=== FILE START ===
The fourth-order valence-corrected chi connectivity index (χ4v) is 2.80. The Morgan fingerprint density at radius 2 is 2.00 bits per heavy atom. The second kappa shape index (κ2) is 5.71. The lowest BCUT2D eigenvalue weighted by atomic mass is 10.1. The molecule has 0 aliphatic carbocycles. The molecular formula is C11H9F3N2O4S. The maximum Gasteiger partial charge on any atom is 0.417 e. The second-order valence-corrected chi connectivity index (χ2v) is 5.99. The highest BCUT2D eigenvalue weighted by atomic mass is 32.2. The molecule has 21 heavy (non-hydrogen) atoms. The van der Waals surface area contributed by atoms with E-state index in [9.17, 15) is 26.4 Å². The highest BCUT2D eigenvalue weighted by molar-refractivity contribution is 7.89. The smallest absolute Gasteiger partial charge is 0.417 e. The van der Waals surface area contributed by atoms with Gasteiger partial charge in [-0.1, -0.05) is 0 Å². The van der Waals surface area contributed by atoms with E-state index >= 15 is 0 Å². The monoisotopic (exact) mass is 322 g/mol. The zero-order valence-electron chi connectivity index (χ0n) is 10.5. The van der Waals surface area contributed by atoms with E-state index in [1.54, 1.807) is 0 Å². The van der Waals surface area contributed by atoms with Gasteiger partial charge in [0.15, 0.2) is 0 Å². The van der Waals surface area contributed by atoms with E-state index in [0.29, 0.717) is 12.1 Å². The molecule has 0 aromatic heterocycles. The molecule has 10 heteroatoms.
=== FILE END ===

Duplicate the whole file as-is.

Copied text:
The fourth-order valence-corrected chi connectivity index (χ4v) is 2.80. The Morgan fingerprint density at radius 2 is 2.00 bits per heavy atom. The second kappa shape index (κ2) is 5.71. The lowest BCUT2D eigenvalue weighted by atomic mass is 10.1. The molecule has 0 aliphatic carbocycles. The molecular formula is C11H9F3N2O4S. The maximum Gasteiger partial charge on any atom is 0.417 e. The second-order valence-corrected chi connectivity index (χ2v) is 5.99. The highest BCUT2D eigenvalue weighted by atomic mass is 32.2. The molecule has 21 heavy (non-hydrogen) atoms. The van der Waals surface area contributed by atoms with E-state index in [9.17, 15) is 26.4 Å². The highest BCUT2D eigenvalue weighted by molar-refractivity contribution is 7.89. The smallest absolute Gasteiger partial charge is 0.417 e. The van der Waals surface area contributed by atoms with Gasteiger partial charge in [-0.1, -0.05) is 0 Å². The van der Waals surface area contributed by atoms with E-state index >= 15 is 0 Å². The monoisotopic (exact) mass is 322 g/mol. The zero-order valence-electron chi connectivity index (χ0n) is 10.5. The van der Waals surface area contributed by atoms with E-state index in [1.54, 1.807) is 0 Å². The van der Waals surface area contributed by atoms with Gasteiger partial charge in [0.15, 0.2) is 0 Å². The van der Waals surface area contributed by atoms with E-state index in [0.29, 0.717) is 12.1 Å². The molecule has 0 aromatic heterocycles. The molecule has 10 heteroatoms.